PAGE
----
Energy Star Asks for a Mulligan
April 12th, 2012
Energy Star was created in 1992 by the U.S. Environmental Protection Agency (EPA) and the Department of Energy (DOE) to help consumers identify the most energy-efficient products on the market. In order to get the Energy Star seal of approval, products are supposed to be tested and certified by independent third parties.
In 2010, the U.S. Government Accountability Office (GAO) put this product certification process to the test. The GAO developed 20 bogus products and submitted them for Energy Star certification. Shockingly (or embarrassingly, we’re not sure which), fifteen of those bogus products obtained the coveted blue star. Click here for the GAO’s report.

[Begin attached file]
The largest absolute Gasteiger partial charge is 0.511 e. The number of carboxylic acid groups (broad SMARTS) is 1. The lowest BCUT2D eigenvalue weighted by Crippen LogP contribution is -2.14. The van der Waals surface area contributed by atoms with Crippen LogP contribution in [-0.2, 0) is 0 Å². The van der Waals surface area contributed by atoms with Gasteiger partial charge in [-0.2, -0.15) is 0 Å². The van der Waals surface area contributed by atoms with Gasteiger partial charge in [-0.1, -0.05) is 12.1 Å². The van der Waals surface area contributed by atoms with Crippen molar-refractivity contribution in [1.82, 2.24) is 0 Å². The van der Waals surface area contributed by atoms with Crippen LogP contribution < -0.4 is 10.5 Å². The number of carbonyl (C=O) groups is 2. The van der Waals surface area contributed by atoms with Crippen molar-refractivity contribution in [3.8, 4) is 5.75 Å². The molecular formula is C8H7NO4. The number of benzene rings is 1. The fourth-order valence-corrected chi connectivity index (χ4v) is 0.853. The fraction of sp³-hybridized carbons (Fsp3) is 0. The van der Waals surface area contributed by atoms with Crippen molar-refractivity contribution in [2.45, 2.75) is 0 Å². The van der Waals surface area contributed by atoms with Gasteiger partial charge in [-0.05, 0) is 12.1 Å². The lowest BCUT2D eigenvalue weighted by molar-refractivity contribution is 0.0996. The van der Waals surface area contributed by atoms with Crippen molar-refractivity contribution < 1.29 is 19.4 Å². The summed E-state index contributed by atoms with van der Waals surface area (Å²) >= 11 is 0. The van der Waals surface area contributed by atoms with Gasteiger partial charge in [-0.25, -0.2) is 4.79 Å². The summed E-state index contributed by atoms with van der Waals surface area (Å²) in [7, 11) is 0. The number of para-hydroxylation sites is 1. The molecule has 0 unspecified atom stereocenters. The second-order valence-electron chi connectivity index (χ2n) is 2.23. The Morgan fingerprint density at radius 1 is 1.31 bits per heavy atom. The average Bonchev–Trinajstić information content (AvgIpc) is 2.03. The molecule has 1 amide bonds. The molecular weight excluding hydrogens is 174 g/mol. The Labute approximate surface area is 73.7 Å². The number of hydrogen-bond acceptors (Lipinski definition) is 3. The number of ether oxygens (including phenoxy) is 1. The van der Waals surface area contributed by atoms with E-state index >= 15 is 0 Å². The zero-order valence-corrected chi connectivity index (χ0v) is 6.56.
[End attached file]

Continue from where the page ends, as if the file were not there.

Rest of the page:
Two examples of the phoniest goods that passed muster are a gas-powered alarm clock, and a room cleaner consisting of a space heater with a feather duster attached to it (pictured at left).
During the investigation, the GAO also found that once a company registered as an Energy Star partner, the company could download the blue logo from the government website and stick it on products that had not ever been submitted to Energy Star for approval.
But before you lose total faith in Energy Star, the EPA and DOE have vowed to strengthen the program.